In late May, the team would make its first trip into West Germany. The team's destination would be a small village in the Eifel Mountains that had a truly international reputation. They were on their way to the infamous Nurburgring to take part in the 17th Internationales ADAC Eifelrennen on the 31st of May.

For many, the Nurburgring's Nordschleife was nothing more than 14 miles of pure hell. For others, it was nothing more than 14 miles of some of the purest purpose-built road course in all the world. However, in every way, the circuit was a mixture of both. Rising and falling with the terrain, the circuit was a true road course that rewarded with some truly excellent and courageous corners. At the same time, lying just beyond the edge of those majestic corners and undulating terrain was a danger just waiting to pounce on any lapse of concentration or mistakes.

The Eifelrennen would present Barth with his first opportunity of the season to compete against competition from outside of Germany. This fact would be obvious looking at the front row for the 7 lap race. Kurt Adolff would have the pole. And while Adolff was German, he had earned the pole driving an Italian-made Ferrari 500. The Belgian, Paul Frere, would start 2nd in a British HWM-Alta. Hans Klenk would be the highest-starting all German entry as he would start on the front row in 3rd. Stirling Moss would round-out the front row starting in 4th place. The patriotic Brit would be at the wheel of Cooper Car Company's Cooper-Alta Special.

Barth would look impressive in practice. He would take the redesigned car and would put together impressive enough times to start the race from the 5th position on the grid. This meant he would start the race from the first position on the second row.

Rain would fall on the circuit before the start of the race. This would cause expectations to be thrown right out the window. Sure enough, at the start of the race, Emmanuel de Graffenried would make an incredible leap up from the third row of the grid. He would be right behind Adolff threatening to take the lead of the race. Peter Collins would also make a great start. He would get by Barth and would be right there behind his teammate Frere as they chased de Graffenried and Adolff.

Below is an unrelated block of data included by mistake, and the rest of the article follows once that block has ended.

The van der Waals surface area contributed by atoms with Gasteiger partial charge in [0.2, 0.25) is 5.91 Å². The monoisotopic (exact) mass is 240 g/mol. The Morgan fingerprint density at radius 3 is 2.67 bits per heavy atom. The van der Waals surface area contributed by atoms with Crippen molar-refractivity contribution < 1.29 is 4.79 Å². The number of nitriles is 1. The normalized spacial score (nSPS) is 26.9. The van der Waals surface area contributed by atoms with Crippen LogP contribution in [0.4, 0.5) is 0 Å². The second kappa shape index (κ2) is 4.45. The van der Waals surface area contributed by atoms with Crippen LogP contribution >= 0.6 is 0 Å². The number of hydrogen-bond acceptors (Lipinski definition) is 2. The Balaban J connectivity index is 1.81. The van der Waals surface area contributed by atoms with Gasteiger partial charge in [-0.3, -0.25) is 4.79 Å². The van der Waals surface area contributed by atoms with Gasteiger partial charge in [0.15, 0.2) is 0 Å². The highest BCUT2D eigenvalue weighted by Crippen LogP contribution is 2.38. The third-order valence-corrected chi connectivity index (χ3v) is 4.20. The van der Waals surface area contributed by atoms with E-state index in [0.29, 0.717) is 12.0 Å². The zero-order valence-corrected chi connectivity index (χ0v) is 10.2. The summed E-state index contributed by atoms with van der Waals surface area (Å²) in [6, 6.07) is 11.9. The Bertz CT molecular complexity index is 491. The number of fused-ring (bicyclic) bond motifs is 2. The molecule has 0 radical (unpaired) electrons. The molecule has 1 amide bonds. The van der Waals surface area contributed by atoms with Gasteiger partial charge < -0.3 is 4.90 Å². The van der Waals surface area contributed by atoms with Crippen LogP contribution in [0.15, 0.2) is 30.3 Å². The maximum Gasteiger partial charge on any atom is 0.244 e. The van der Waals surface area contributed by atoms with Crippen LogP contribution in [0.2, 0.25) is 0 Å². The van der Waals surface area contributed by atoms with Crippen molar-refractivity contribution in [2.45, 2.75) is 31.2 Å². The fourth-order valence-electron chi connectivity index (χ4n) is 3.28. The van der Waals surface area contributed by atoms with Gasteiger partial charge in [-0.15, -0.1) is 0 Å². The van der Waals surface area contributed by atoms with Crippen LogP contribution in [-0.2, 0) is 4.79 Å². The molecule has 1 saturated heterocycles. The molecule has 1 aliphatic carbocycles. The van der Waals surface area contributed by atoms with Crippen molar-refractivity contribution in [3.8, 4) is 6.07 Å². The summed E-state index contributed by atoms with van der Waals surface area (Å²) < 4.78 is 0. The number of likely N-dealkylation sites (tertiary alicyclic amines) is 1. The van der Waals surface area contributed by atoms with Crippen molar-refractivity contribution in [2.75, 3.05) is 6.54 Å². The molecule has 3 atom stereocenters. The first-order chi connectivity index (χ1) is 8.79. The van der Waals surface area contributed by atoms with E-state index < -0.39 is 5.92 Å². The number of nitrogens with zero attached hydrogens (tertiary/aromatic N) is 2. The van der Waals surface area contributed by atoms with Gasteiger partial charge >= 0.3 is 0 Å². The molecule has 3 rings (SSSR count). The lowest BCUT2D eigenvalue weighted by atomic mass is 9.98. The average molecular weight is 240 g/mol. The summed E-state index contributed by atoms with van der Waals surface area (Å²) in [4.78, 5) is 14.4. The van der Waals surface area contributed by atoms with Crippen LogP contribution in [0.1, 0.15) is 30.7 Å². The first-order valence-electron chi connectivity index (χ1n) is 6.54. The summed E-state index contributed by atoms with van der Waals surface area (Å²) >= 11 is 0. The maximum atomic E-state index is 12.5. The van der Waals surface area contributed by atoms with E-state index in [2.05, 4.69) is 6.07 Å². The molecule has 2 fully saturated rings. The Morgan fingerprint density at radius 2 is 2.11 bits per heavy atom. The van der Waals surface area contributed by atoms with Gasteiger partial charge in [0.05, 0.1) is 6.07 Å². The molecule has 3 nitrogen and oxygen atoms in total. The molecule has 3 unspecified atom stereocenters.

Adolff couldn't hold back either de Graffenried or Frere. He also wouldn't be able to keep Collins at bay either. The three would head off to the head of the field and would disappear into their own battle.

Barth had started the race 5th and remained right there as Klenk retired with engine and axle problems. Although work had been done to address road-going ability and stability, Barth struggled in the conditions and would battle with Stirling Moss, who was struggling himself in the Cooper-Alta Special.

Being from Belgium, Frere had grown accustomed to the weather around the Hurtgen and Ardennes Forests. As a result, he would be all over de Graffenried despite the fact Emmanuel was in a faster car.

Out of the twenty that started the race, there would only be seven cars that would retire before reaching the end. Despite the pressure from Frere, de Graffenried would prove equal to the task and would power his way to victory completing the race distance nearly two seconds ahead of Frere. Collins would end up running pretty much by himself as the race wore on. He would come across the line fifteen seconds behind Frere in 3rd place.